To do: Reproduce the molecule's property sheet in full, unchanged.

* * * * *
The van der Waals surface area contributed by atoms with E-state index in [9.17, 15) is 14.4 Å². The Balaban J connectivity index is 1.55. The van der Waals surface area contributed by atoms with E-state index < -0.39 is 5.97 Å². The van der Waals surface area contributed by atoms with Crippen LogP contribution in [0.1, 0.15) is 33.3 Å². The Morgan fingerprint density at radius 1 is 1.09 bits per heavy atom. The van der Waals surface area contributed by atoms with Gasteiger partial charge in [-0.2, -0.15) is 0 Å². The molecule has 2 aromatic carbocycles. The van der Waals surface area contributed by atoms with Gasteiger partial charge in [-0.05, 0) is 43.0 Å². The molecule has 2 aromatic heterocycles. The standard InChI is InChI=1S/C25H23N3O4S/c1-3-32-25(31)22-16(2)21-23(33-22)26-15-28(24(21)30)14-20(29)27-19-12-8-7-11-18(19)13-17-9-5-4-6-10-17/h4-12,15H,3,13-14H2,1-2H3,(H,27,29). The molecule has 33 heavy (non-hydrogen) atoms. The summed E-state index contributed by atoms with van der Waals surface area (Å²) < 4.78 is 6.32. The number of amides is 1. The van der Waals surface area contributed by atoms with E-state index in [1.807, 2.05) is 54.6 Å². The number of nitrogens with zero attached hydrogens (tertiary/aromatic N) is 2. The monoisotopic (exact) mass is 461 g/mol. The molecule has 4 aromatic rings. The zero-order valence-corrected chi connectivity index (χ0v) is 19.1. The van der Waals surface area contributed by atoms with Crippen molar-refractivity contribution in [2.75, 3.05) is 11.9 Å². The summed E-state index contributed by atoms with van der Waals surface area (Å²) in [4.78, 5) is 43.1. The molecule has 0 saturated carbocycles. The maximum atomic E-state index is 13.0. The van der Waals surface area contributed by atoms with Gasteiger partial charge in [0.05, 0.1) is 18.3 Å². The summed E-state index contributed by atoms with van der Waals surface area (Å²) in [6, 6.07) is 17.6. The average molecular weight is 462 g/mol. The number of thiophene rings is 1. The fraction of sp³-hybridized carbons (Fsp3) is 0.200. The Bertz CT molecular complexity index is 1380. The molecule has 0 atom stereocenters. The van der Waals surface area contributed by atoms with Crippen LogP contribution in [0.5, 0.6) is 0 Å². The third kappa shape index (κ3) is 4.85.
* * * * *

The van der Waals surface area contributed by atoms with E-state index in [9.17, 15) is 14.4 Å². The Balaban J connectivity index is 1.55. The van der Waals surface area contributed by atoms with E-state index < -0.39 is 5.97 Å². The van der Waals surface area contributed by atoms with Crippen LogP contribution in [0.1, 0.15) is 33.3 Å². The Morgan fingerprint density at radius 1 is 1.09 bits per heavy atom. The van der Waals surface area contributed by atoms with Gasteiger partial charge in [-0.2, -0.15) is 0 Å². The molecule has 2 aromatic carbocycles. The van der Waals surface area contributed by atoms with Gasteiger partial charge in [-0.05, 0) is 43.0 Å². The molecule has 2 aromatic heterocycles. The standard InChI is InChI=1S/C25H23N3O4S/c1-3-32-25(31)22-16(2)21-23(33-22)26-15-28(24(21)30)14-20(29)27-19-12-8-7-11-18(19)13-17-9-5-4-6-10-17/h4-12,15H,3,13-14H2,1-2H3,(H,27,29). The molecule has 33 heavy (non-hydrogen) atoms. The summed E-state index contributed by atoms with van der Waals surface area (Å²) < 4.78 is 6.32. The number of amides is 1. The van der Waals surface area contributed by atoms with E-state index in [1.807, 2.05) is 54.6 Å². The number of nitrogens with zero attached hydrogens (tertiary/aromatic N) is 2. The monoisotopic (exact) mass is 461 g/mol. The molecule has 4 aromatic rings. The zero-order valence-corrected chi connectivity index (χ0v) is 19.1. The van der Waals surface area contributed by atoms with Crippen molar-refractivity contribution in [2.75, 3.05) is 11.9 Å². The summed E-state index contributed by atoms with van der Waals surface area (Å²) in [4.78, 5) is 43.1. The molecule has 0 saturated carbocycles. The maximum atomic E-state index is 13.0. The van der Waals surface area contributed by atoms with Gasteiger partial charge in [0.05, 0.1) is 18.3 Å². The summed E-state index contributed by atoms with van der Waals surface area (Å²) in [6, 6.07) is 17.6. The average molecular weight is 462 g/mol. The number of thiophene rings is 1. The fraction of sp³-hybridized carbons (Fsp3) is 0.200. The Bertz CT molecular complexity index is 1380. The molecule has 0 atom stereocenters. The van der Waals surface area contributed by atoms with Crippen LogP contribution in [0.5, 0.6) is 0 Å². The third kappa shape index (κ3) is 4.85.